‘I know I’m not an ordinary ten-year-old kid.’
‘ordinary kids don’t make other ordinary kids run away screaming in playgrounds.’
Wonder by R J Palacio, has attracted much attention, including The Waterstones Children’s Book Award 2013. Palacio has approached a delicate issue – the facial disfigurement of 10 year old August – with a high level of sensitivity and power. She has created a novel which has much to offer.
August is ten years old, but he has never been to school. Twenty seven surgeries since birth have made that impossible. Now that is all about to change. It has been discussed over and over again in his house, but now is the time.
Next week he starts fifth grade.
Whilst August goes back in time to give the reader a potted history of his life so far, the main focus of Wonder is on August’s first year at school – when he joins fifth grade.
August, know as ‘Auggie’, to his friends and family, is quite a character who is strong and resourceful. His wry sense of humour is effortlessly captured by Palacio’s realistic dialogue.
August’s facial disfigurement leads to problems he has learnt to cope with – to a point. He is acutely aware of the others reactions to him, finely tuned to the faintest flicker which often betray people’s first reactions to seeing him. The science lesson, when he discovers that nobody is ‘allowed’ to touch him for fear of getting the ‘plague’, is a powerfully devastating scene.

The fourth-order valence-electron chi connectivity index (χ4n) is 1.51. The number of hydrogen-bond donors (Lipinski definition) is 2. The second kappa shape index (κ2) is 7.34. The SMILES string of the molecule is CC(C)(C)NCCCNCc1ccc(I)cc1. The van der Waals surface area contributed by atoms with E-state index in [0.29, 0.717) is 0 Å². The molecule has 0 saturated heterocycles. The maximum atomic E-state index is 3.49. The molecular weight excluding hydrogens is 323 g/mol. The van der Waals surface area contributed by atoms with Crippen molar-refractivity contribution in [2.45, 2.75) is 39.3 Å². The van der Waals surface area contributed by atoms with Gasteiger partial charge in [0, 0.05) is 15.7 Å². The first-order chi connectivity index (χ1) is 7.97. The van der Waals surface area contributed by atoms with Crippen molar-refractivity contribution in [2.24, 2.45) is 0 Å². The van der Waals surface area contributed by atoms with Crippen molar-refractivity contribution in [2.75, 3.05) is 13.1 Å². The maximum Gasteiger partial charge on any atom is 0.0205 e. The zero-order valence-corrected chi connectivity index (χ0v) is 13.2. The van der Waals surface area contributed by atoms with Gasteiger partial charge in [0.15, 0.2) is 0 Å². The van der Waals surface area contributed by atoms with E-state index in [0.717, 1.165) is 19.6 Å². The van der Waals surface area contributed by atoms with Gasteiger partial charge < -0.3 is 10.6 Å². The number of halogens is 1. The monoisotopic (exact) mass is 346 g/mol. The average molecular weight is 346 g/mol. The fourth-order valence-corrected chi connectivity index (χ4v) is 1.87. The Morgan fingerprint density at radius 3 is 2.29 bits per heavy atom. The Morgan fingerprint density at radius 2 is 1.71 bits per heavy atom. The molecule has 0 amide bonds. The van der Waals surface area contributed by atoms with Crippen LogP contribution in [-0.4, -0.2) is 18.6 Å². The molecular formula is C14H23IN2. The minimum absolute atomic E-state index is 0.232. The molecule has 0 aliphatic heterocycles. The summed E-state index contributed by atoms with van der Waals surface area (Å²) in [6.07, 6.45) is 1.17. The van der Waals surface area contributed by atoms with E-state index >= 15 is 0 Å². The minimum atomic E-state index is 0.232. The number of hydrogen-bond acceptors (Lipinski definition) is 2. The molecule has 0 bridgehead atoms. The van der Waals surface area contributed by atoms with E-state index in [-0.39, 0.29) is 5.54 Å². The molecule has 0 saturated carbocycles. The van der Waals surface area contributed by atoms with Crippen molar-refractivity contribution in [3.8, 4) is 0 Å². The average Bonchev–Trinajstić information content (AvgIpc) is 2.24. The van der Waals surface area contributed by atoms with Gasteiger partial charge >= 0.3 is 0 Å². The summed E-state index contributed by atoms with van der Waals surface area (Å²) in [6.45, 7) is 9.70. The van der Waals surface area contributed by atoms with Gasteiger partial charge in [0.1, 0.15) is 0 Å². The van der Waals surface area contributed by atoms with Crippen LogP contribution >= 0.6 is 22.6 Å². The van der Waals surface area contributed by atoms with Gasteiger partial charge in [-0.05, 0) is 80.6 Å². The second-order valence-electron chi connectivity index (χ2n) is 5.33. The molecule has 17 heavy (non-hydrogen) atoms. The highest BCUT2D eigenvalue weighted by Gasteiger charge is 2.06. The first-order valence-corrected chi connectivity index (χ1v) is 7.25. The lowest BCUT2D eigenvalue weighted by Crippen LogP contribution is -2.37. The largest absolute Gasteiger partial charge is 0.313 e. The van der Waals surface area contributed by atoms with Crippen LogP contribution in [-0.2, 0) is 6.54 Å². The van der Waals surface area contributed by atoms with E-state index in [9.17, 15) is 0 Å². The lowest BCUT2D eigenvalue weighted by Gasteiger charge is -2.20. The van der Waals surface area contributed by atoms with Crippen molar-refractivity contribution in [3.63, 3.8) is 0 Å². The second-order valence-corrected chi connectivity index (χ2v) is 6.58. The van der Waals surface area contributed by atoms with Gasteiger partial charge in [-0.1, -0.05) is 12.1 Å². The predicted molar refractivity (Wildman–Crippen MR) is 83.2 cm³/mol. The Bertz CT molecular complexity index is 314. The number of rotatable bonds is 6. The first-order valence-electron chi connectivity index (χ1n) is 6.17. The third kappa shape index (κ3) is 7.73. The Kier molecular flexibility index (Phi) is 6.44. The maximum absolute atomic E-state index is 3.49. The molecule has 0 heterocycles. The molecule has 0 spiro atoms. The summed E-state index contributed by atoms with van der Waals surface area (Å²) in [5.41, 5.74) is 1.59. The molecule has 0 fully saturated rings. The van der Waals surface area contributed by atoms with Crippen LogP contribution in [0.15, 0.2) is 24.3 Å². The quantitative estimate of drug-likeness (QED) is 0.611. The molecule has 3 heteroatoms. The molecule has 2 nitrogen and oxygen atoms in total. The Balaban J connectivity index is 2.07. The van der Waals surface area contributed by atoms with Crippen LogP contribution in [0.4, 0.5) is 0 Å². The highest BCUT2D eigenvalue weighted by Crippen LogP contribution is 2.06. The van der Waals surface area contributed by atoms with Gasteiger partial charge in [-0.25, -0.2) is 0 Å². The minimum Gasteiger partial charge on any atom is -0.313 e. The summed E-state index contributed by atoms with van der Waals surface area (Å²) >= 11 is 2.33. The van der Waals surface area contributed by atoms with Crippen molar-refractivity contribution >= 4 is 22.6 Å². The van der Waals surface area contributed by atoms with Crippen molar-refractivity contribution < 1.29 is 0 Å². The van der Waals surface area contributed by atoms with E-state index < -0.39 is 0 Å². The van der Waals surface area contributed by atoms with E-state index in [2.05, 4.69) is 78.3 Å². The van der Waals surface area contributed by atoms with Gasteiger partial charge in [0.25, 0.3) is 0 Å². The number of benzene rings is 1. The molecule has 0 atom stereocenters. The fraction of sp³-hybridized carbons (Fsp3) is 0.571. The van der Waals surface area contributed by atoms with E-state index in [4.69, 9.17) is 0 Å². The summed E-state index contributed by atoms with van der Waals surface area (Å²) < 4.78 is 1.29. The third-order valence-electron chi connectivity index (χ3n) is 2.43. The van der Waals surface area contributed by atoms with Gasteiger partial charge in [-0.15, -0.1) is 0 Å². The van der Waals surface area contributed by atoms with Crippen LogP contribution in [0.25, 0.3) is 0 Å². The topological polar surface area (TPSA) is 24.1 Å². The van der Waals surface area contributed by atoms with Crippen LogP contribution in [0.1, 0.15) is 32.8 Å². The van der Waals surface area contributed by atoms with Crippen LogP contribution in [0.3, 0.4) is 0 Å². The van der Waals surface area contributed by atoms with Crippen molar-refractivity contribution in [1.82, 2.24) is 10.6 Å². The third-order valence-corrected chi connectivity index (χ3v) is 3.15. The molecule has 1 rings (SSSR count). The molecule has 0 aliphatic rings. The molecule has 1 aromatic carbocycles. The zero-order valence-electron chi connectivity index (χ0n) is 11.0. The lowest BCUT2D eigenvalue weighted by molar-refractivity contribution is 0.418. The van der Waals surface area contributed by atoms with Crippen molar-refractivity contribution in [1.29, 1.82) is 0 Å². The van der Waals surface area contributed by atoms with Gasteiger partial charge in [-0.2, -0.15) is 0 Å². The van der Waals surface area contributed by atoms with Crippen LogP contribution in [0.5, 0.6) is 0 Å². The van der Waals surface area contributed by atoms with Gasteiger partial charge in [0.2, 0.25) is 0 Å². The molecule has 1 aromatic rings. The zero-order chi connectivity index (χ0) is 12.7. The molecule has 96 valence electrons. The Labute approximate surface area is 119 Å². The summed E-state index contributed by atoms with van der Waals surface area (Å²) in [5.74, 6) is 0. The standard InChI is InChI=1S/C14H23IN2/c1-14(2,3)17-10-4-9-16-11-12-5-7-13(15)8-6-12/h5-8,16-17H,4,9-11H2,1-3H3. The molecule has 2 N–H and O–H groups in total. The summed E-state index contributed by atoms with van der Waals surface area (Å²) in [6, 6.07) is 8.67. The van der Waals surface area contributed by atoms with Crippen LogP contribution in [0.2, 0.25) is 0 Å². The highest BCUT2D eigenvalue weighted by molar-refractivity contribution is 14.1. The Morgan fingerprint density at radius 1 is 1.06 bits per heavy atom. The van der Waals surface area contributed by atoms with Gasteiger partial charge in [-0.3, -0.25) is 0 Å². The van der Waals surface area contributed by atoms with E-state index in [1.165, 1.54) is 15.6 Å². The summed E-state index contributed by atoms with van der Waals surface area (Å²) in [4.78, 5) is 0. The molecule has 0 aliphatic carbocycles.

Whilst the majority of the book is told from August’s point of view, the shift in narrative to allow the viewpoints of Via (his older sister), plus school friends Jack and Miranda shine through is a clever touch.
This change in viewpoints is powerful; it allows the reader to really begin to understand friendships, relationships and the effects our words and actions have on others. This is poignantly timed. The novel’s targeted age group will be trying to navigate through these complex social skills within their own lives. Well written novels, like Wonder, are powerful tools in helping young people establish their own strong values.
Ultimately this is a book about finding yourself, being true to yourself and navigating the tricky phase of finding, discovering and maintaining valuable friendships. Whilst aimed at younger readers, this is one of those books that crosses over very well – it is a novel that many adults will find equally engrossing.
Wonder is a compelling read, My Book Corner highly recommends it.